The NDP derives its bold pronouncement on the resolution of the governing party, the African National Congress (ANC). In its 53rd Conference (2012), the governing party, the ANC resolved that there shall be promotion of an e-literate society by making e-skills a compulsory subject in all public schools. It said this requires the curriculum to focus on end-user computing as well as encouraging young people to pursue careers in the ICT sector. The ANC further called upon the basic education sector to develop a detailed sectorial plan to strengthen the implementation of the National Development Plan (NDP) in order to maximize the value of the development of ICT, and also accelerate the uptake and usage of ICT tools.

Programme Director, I am glad to report that we have thus created an ICT masterplan through the Presidential Operation Phakisa programme.  The ICT masterplan is aligned to the DBE Action Plan to 2019. For its part, the Action Plan towards 2019 recognises the centrality of digital technologies as an enabler in achieving improved education access, quality, equity, redress and efficiency.

To realise the goals of the Action Plan towards 2019, NDP Vision 2030, and the Operation Phakisa ICT in Education 2015, we must galvanise strong partnerships with all sectors of society – private sector, non-governmental organisations, civil society and international partners amongst many others.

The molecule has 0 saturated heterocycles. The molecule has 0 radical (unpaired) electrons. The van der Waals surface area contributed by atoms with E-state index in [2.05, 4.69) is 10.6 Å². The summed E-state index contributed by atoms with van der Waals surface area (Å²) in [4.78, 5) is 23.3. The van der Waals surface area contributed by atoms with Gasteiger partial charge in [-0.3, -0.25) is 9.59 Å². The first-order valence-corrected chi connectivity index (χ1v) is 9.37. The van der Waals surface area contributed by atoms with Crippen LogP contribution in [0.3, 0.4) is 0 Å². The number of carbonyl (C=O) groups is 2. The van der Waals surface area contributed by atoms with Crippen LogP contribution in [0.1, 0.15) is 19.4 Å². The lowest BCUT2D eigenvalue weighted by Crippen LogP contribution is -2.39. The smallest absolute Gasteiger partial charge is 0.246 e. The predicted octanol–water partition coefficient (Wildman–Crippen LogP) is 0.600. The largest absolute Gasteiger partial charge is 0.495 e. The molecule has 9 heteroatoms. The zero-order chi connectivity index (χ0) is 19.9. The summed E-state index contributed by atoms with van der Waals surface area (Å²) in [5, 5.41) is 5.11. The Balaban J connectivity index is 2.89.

It is therefore fitting that the Microsoft as a leading technology company in South Africa is part and parcel of our partners to achieve a digital future in our lifetime. You have already played a pivotal role in raising awareness and mobilising other private sector partners in your quest to demonstrate the massive benefits of digital technologies within our basic education system.

This workshop is the outcome of a series of partnership meetings and events between the DBE and Microsoft. I had the occasion to meet the Microsoft Vice President for World Wide Education when he visited South Africa in October last year. I met with Mr. Hoosen and his team in Microsoft South Africa in February this year.

This was followed by a study tour in April 2016 which Microsoft hosted and sponsored in partnership with the North Carolina Department of Public Instruction in the USA. This study tour focused on the Imagine Academies in North Carolina and how they have been able to provide internationally-recognised certifications for teachers and youth in digital skills. This study tour was attended by representatives from all the Provinces, all Teacher Unions, UNICEF and the DBE's NICPD.  This study tour has led to a plan to register Microsoft Imagine Academies at 60 Teacher Centres in all the provinces in partnership with the MICT Seta who are sponsoring young interns to be trained and then to help set up these Imagine Academies.

Following this study tour, the Education MEC for KwaZulu Natal and I led a delegation to the United Arab Emirates in April 2016 upon the invitation of Microsoft. Here we were exposed to all the lessons, insights, research and tools that Microsoft has to offer our education system in ways that can help us efficiently achieve quality education for all.